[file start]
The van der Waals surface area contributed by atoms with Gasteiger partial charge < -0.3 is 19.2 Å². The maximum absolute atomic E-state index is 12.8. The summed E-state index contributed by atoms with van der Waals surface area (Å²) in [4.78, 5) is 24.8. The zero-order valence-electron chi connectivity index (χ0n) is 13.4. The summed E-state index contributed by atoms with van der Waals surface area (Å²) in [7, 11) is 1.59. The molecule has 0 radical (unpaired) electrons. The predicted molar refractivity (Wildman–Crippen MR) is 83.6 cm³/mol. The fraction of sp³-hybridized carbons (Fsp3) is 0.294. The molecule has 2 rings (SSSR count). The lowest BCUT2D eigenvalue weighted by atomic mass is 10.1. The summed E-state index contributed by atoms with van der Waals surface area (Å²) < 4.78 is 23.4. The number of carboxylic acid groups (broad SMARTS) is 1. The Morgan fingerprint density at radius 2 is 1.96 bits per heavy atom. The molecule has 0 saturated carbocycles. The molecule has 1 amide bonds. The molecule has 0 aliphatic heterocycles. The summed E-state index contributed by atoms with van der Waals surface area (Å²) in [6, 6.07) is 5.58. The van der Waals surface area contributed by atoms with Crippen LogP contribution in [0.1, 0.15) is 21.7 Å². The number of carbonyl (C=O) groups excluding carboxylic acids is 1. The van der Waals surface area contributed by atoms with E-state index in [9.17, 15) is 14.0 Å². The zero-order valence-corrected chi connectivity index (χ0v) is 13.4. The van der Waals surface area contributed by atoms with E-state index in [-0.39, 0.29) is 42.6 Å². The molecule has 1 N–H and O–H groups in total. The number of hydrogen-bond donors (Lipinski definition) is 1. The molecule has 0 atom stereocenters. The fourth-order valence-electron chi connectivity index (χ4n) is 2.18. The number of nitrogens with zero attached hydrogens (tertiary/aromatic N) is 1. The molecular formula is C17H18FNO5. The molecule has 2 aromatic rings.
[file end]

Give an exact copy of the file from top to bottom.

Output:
The van der Waals surface area contributed by atoms with Gasteiger partial charge < -0.3 is 19.2 Å². The maximum absolute atomic E-state index is 12.8. The summed E-state index contributed by atoms with van der Waals surface area (Å²) in [4.78, 5) is 24.8. The zero-order valence-electron chi connectivity index (χ0n) is 13.4. The summed E-state index contributed by atoms with van der Waals surface area (Å²) in [7, 11) is 1.59. The molecule has 0 radical (unpaired) electrons. The predicted molar refractivity (Wildman–Crippen MR) is 83.6 cm³/mol. The fraction of sp³-hybridized carbons (Fsp3) is 0.294. The molecule has 2 rings (SSSR count). The lowest BCUT2D eigenvalue weighted by atomic mass is 10.1. The summed E-state index contributed by atoms with van der Waals surface area (Å²) < 4.78 is 23.4. The number of carboxylic acid groups (broad SMARTS) is 1. The Morgan fingerprint density at radius 2 is 1.96 bits per heavy atom. The molecule has 0 saturated carbocycles. The molecule has 1 amide bonds. The molecule has 0 aliphatic heterocycles. The summed E-state index contributed by atoms with van der Waals surface area (Å²) in [6, 6.07) is 5.58. The van der Waals surface area contributed by atoms with Crippen LogP contribution in [0.1, 0.15) is 21.7 Å². The number of carbonyl (C=O) groups excluding carboxylic acids is 1. The van der Waals surface area contributed by atoms with E-state index in [9.17, 15) is 14.0 Å². The zero-order valence-corrected chi connectivity index (χ0v) is 13.4. The van der Waals surface area contributed by atoms with E-state index in [-0.39, 0.29) is 42.6 Å². The molecule has 1 N–H and O–H groups in total. The number of hydrogen-bond donors (Lipinski definition) is 1. The molecule has 0 atom stereocenters. The fourth-order valence-electron chi connectivity index (χ4n) is 2.18. The number of nitrogens with zero attached hydrogens (tertiary/aromatic N) is 1. The molecular formula is C17H18FNO5. The molecule has 2 aromatic rings.